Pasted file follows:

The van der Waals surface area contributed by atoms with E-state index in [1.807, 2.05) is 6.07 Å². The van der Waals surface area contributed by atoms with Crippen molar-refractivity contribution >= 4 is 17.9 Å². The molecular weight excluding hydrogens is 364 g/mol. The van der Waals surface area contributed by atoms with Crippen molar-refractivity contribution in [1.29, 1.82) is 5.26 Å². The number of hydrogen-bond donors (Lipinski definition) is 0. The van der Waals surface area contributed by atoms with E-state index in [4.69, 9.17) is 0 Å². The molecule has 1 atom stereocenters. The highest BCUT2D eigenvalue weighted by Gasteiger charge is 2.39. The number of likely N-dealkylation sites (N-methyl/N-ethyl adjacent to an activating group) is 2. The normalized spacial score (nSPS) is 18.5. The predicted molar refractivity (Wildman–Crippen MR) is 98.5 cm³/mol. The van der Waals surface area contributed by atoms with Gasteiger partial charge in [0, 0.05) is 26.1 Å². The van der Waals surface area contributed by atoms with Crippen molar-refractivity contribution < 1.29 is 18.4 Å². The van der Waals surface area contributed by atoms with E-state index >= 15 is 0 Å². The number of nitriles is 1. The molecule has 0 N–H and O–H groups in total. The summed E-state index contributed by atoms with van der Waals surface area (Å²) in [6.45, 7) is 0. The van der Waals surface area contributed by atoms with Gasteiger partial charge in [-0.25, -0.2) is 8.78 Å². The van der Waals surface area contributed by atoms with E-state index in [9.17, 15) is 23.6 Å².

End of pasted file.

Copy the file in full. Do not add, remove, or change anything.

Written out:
The van der Waals surface area contributed by atoms with E-state index in [1.807, 2.05) is 6.07 Å². The van der Waals surface area contributed by atoms with Crippen molar-refractivity contribution >= 4 is 17.9 Å². The molecular weight excluding hydrogens is 364 g/mol. The van der Waals surface area contributed by atoms with Crippen molar-refractivity contribution in [1.29, 1.82) is 5.26 Å². The number of hydrogen-bond donors (Lipinski definition) is 0. The van der Waals surface area contributed by atoms with E-state index in [4.69, 9.17) is 0 Å². The molecule has 1 atom stereocenters. The highest BCUT2D eigenvalue weighted by Gasteiger charge is 2.39. The number of likely N-dealkylation sites (N-methyl/N-ethyl adjacent to an activating group) is 2. The normalized spacial score (nSPS) is 18.5. The predicted molar refractivity (Wildman–Crippen MR) is 98.5 cm³/mol. The van der Waals surface area contributed by atoms with Gasteiger partial charge in [0, 0.05) is 26.1 Å². The van der Waals surface area contributed by atoms with Crippen molar-refractivity contribution < 1.29 is 18.4 Å². The van der Waals surface area contributed by atoms with E-state index >= 15 is 0 Å². The number of nitriles is 1. The molecule has 0 N–H and O–H groups in total. The summed E-state index contributed by atoms with van der Waals surface area (Å²) in [6.45, 7) is 0. The van der Waals surface area contributed by atoms with Gasteiger partial charge in [-0.25, -0.2) is 8.78 Å². The van der Waals surface area contributed by atoms with E-state index in [9.17, 15) is 23.6 Å².